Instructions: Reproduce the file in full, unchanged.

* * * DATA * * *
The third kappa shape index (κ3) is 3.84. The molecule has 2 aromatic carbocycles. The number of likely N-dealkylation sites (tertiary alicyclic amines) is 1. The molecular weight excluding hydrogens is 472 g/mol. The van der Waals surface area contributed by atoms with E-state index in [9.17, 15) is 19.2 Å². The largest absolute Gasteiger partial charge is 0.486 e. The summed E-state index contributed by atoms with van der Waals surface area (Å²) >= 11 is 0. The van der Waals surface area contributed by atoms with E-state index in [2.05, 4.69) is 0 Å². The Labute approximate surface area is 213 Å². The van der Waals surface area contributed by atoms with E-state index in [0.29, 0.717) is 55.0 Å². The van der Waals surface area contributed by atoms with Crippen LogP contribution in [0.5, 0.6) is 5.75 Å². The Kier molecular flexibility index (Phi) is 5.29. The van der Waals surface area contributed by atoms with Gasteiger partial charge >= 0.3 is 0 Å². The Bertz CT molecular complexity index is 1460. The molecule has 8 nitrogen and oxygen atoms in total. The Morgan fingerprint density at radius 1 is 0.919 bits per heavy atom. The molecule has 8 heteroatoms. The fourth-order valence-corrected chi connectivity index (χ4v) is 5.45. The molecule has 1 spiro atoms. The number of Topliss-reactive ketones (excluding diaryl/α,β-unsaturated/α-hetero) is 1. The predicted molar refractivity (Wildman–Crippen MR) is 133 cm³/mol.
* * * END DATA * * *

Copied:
The third kappa shape index (κ3) is 3.84. The molecule has 2 aromatic carbocycles. The number of likely N-dealkylation sites (tertiary alicyclic amines) is 1. The molecular weight excluding hydrogens is 472 g/mol. The van der Waals surface area contributed by atoms with E-state index in [9.17, 15) is 19.2 Å². The largest absolute Gasteiger partial charge is 0.486 e. The summed E-state index contributed by atoms with van der Waals surface area (Å²) >= 11 is 0. The van der Waals surface area contributed by atoms with E-state index in [2.05, 4.69) is 0 Å². The Labute approximate surface area is 213 Å². The van der Waals surface area contributed by atoms with E-state index in [0.29, 0.717) is 55.0 Å². The van der Waals surface area contributed by atoms with Crippen LogP contribution in [0.5, 0.6) is 5.75 Å². The Kier molecular flexibility index (Phi) is 5.29. The van der Waals surface area contributed by atoms with Gasteiger partial charge >= 0.3 is 0 Å². The Bertz CT molecular complexity index is 1460. The molecule has 8 nitrogen and oxygen atoms in total. The Morgan fingerprint density at radius 1 is 0.919 bits per heavy atom. The molecule has 8 heteroatoms. The fourth-order valence-corrected chi connectivity index (χ4v) is 5.45. The molecule has 1 spiro atoms. The number of Topliss-reactive ketones (excluding diaryl/α,β-unsaturated/α-hetero) is 1. The predicted molar refractivity (Wildman–Crippen MR) is 133 cm³/mol.